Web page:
If symptoms persist or worsen even after using ear drops, it is important to seek medical help. Treatment for swimmer’s ear may require antibiotics, and stronger prescription ear drops may be needed to kill the bacteria or fungi causing the infection and alleviate pain, swelling, and inflammation.
What’s “Swimmer’s Ear”?
Swimmer’s ear, also known as swimmer’s otitis or otitis externa, is an infection of the outer ear canal that extends from the eardrum to the outer head. It is primarily caused by factors such as moisture trapped in the ear, absence of protective earwax, and injury to the ear canal.
Initially, the symptoms of swimmer’s ear are usually mild, but if left untreated, the infection can spread and the symptoms can worsen.
Mild symptoms may include:
- Itching in the ear canal
- Redness inside the ear
- Mild discomfort that increases when pulling on the earlobe
- Clear, odorless fluid draining from the ear
Moderate symptoms may include:
- Intense itching
- Increased pain
- Redness of the ear
- Increased fluid discharge
- Feeling of fullness in the ear with partial blockage due to swelling, fluid buildup, and debris in the ear canal
- Hearing loss or muffled hearing
Severe symptoms may include:
- Severe pain that may radiate to the face, neck, or one side of the head
- Complete blockage of the ear canal
- Redness and swelling of the outer ear
- Enlarged lymph nodes in the neck
If symptoms of swimmer’s ear occur, even if they are mild, it is important to seek medical attention promptly. If severe pain or fever develops, it is advisable to seek immediate medical attention at the emergency room.
Factors that increase the risk of swimmer’s ear go beyond the presence of water in the ear after swimming or water-related activities. They include:
- Wearing headphones, such as during exercise when the body sweats heavily, which can lead to moisture accumulation in the ear canal.
- Prolonged exposure to humid weather conditions, resulting in excessive moisture in the ear canal.
- Exposing the ear canal to contaminated water sources.
- Attempting to clean the ear canal with cotton swabs or fingernails, which can cause scratches or abrasions in the ear canal.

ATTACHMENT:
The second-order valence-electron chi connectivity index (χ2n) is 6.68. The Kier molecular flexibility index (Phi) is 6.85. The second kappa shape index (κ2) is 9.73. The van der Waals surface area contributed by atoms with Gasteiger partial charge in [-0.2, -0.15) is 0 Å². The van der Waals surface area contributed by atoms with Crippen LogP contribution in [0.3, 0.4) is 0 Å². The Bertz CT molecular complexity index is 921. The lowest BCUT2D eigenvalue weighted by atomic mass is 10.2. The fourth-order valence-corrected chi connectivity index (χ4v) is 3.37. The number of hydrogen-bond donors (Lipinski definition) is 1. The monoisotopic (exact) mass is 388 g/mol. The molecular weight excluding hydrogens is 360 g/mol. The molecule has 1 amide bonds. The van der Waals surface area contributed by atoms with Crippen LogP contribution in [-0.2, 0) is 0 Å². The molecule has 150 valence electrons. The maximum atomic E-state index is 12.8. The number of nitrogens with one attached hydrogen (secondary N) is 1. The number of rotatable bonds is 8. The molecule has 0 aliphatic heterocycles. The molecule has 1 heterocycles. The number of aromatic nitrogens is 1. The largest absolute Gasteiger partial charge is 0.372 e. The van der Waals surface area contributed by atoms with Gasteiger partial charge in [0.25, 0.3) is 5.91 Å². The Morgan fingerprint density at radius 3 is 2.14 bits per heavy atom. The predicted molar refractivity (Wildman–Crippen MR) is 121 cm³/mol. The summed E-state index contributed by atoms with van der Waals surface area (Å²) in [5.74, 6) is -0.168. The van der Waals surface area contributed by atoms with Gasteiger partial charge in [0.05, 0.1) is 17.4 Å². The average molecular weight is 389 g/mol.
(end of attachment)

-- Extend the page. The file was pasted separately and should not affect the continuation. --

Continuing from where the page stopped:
- Ear devices such as noise-canceling earplugs or hearing aids can also cause minor skin damage, making it more susceptible to bacterial infections.
How to Prevent Water in the Ears and Ear Infections
The following practices can help prevent water in the ears and swimmer’s ear:
- Wear earplugs while swimming.
- Avoid prolonged use of headphones during exercise, especially when sweating heavily. Remove the headphones to allow moisture in the ear canal to evaporate.
- Protect the ears from irritants, such as placing cotton balls in the ears when using hair gel or hair dye.
- Keep the ears dry. After swimming or bathing, tilt the head to the side to allow water to drain from the ear canal. Gently dry the outer ear with a soft towel, and use a hairdryer on the lowest setting to dry the outer ear canal.
- If there is no eardrum perforation, homemade ear drops as mentioned earlier can be used before and after swimming to help expedite the drying of the ear canal.
- If there has been a recent ear infection or ear surgery, it is advisable to avoid swimming and water-related activities.
- Avoid scratching or digging in the ears with items like cotton swabs. These items can push earwax deeper into the ear canal, causing irritation or skin abrasions. If earwax buildup is a concern, use specific ear drops designed to remove earwax or consult a doctor for removal.